Michael's Musings

A Point Of Clarification

So, this is a touch embarrassing.

A couple days ago, a reporter from NY1 was threatened on camera by a congressman from New York. The reporter held his ground well, remaining respectful and professional in the face of what had to be a scary scene. That reporter’s name is Michael Scotto. However, he and I are not one and the same.

I’ve received a few notes privately, which are obviously meant for this reporter. If you came here looking for more information about Michael Scotto the reporter, here’s a link to his bio. I’d suggest that any well wishes be directed to NY1.

Thanks!

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An Exciting Opportunity!

I break my months-long radio silence to share with you some exciting news!

You know, 2013 has been something of a roller coaster year for me. Triumph, heartbreak — all the ingredients that make a life.

Happily, I can say now that I’ll be ending the year on a high note.

My beloved city of Pittsburgh recently elected a new mayor, Bill Peduto. It’s my honor to announce that I’ve been invited to serve on our new mayor’s Transition Committee. I’ll be working with a number of my fellow citizens to develop initiatives for the incoming administration to pursue in its first 100 days.

I won’t officially know on which of the eight Transition Teams I’ll be serving until after Thanksgiving. Wherever I land, though — be it Education & Neighborhood Re-Investment or elsewhere — I am so proud to give back to Pittsburgh, which has given me so much. (And I’m not just talking about the sweet background image on this website.) I can’t wait to build something wonderful.

EDIT: I am indeed on the Education & Neighborhood Re-Investment team; as these are my most personal issues, I’m really excited to make a difference there.

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FridayReads: Newbery Winners of the 1940s & 50s

(FridayReads is a feature in which I discuss a book that I’m either currently reading or just have on my mind. It is inspired by @TheBookMaven and her #FridayReads hashtag.)

It’s been a while since I’ve last written. It’s been a difficult summer, without a ton of redeeming features. (One notable upshot is that I’ve gotten into bike riding, which has been a wonderful way to clear my head and see my city from a different vantage.)

Anyhow, I stopped reading Newbery books for a while, but now I’m ramping it back up and come to you with a report on the winners of the 1940s and 1950s. (Previously, I wrote about the first decade of Newbery winners and also the winners of the 1930s.)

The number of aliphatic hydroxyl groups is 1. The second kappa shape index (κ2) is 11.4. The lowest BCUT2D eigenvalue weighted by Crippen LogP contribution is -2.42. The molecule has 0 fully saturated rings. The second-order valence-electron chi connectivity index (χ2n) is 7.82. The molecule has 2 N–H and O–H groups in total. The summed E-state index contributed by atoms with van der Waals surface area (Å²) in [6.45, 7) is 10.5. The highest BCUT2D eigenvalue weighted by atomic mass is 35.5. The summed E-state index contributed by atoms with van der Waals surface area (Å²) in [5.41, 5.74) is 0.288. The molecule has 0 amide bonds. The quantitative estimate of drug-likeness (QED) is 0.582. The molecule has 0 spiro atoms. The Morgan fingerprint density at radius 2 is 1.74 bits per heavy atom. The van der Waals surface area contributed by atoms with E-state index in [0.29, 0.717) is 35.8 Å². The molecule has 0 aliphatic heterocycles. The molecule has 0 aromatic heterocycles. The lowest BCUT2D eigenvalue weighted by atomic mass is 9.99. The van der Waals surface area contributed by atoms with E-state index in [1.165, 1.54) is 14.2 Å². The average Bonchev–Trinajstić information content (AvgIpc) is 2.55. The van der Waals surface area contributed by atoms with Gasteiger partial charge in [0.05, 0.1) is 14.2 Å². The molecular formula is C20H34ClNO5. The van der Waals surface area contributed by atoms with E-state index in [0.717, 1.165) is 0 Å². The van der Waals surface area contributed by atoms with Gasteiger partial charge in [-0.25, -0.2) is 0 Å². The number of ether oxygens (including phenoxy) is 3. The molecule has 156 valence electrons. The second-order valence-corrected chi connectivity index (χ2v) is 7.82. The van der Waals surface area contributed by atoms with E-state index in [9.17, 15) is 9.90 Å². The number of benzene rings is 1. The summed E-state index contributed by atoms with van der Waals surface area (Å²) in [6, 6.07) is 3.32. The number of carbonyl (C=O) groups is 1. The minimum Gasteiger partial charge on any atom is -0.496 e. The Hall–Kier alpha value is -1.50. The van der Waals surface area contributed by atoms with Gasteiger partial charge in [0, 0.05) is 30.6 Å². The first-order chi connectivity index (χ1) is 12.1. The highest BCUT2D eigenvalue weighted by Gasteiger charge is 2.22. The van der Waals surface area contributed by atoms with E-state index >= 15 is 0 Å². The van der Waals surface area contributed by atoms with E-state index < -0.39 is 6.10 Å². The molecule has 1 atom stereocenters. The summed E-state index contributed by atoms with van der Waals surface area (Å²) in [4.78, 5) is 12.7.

Rather than go through all twenty books from the 40s & 50s, I’ll tell you that there wasn’t a lot that I *loved* in this stretch. I actually found the period more notable for what didn’t win than what did. If you didn’t know, the 1950s featured both Charlotte’s Web (1953) and Old Yeller (1957) being beaten by books that, if I wasn’t doing this project, I’d never have heard of. (And rightly so, in my opinion.)

But here is what I did enjoy.

Adam of the Road by Elizabeth Janet Gray

I had a good time with the medieval tale, Adam of the Road. This was the winner of the 1943 Newbery and had a lot of great period detail.

The Twenty-one Balloons

My favorite selection from the 1940s, though, was far and away the 1948 winner, The Twenty-one Balloons by William Pène du Bois. It was a wonderfully inventive and whimsical narrative, with just the right touch of dryness. I had a blast reading it.

Carry On, Mr. Bowditch by Jean Lee Latham

From the 1950s…there wasn’t a lot I particularly enjoyed reading. However, the rare non-fiction winner, Jean Lee Latham’s Carry On, Mr. Bowditch (1956), was a pleasant surprise. I grew quite fond of the character of Nat Bowditch and found much to enjoy in his adventures — not to mention the fact that I’m a sucker for a good “bootstraps” story.

The Witch of Blackbird Pond by Elizabeth George Speare

The 1950s ended with my favorite book of this group — and perhaps of the whole Newbery run so far. The book is The Witch of Blackbird Pond (1959 winner) by Elizabeth George Speare, a title I knew of before but had never read. I enjoyed the narrative, but even more, I was intrigued by the context in which the book was released — at a time when once again witch-hunts were back en vogue. I found it a fascinating read from that perspective.

So there you have it — of the twenty books, there were four I would strongly recommend. I might also give a recommendation to …And Now Miguel for its quirky perspective, though I did find myself a little weary of the protagonist by the book’s end. The best I can say about the 1940s and 1950s is that they give way to the 1960s, which will feature at least three books that I already know to be wonderful. Pretty excited to discuss them!

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